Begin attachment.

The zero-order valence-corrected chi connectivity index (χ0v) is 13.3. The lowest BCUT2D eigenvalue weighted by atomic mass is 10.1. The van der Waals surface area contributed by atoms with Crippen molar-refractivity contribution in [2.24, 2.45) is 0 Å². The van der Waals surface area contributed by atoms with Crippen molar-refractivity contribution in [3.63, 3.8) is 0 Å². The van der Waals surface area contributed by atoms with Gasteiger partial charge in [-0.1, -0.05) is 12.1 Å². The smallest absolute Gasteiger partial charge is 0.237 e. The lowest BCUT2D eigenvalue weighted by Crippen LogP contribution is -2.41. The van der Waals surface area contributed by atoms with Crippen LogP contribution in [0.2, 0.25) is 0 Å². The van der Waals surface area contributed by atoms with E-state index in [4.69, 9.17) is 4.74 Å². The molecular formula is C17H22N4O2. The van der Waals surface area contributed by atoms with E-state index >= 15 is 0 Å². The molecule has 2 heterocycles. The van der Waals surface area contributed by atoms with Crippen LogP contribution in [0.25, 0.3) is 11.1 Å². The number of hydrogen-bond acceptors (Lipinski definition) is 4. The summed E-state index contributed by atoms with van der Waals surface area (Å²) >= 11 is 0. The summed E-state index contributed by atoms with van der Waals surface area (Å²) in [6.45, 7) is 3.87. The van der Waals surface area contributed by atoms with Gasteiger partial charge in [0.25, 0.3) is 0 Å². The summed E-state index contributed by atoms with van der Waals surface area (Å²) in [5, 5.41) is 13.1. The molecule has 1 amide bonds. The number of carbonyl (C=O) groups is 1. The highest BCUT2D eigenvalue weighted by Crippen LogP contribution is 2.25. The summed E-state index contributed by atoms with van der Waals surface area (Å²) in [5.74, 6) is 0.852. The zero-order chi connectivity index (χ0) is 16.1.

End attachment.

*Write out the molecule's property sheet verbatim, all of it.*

The zero-order valence-corrected chi connectivity index (χ0v) is 13.3. The lowest BCUT2D eigenvalue weighted by atomic mass is 10.1. The van der Waals surface area contributed by atoms with Crippen molar-refractivity contribution in [2.24, 2.45) is 0 Å². The van der Waals surface area contributed by atoms with Crippen molar-refractivity contribution in [3.63, 3.8) is 0 Å². The van der Waals surface area contributed by atoms with Gasteiger partial charge in [-0.1, -0.05) is 12.1 Å². The smallest absolute Gasteiger partial charge is 0.237 e. The lowest BCUT2D eigenvalue weighted by Crippen LogP contribution is -2.41. The van der Waals surface area contributed by atoms with Crippen LogP contribution in [0.2, 0.25) is 0 Å². The van der Waals surface area contributed by atoms with E-state index in [4.69, 9.17) is 4.74 Å². The molecular formula is C17H22N4O2. The van der Waals surface area contributed by atoms with E-state index >= 15 is 0 Å². The molecule has 2 heterocycles. The van der Waals surface area contributed by atoms with Crippen LogP contribution in [0.25, 0.3) is 11.1 Å². The number of hydrogen-bond acceptors (Lipinski definition) is 4. The summed E-state index contributed by atoms with van der Waals surface area (Å²) >= 11 is 0. The summed E-state index contributed by atoms with van der Waals surface area (Å²) in [6.45, 7) is 3.87. The van der Waals surface area contributed by atoms with Gasteiger partial charge in [0.25, 0.3) is 0 Å². The summed E-state index contributed by atoms with van der Waals surface area (Å²) in [5, 5.41) is 13.1. The molecule has 1 amide bonds. The number of carbonyl (C=O) groups is 1. The highest BCUT2D eigenvalue weighted by Crippen LogP contribution is 2.25. The summed E-state index contributed by atoms with van der Waals surface area (Å²) in [5.74, 6) is 0.852. The zero-order chi connectivity index (χ0) is 16.1.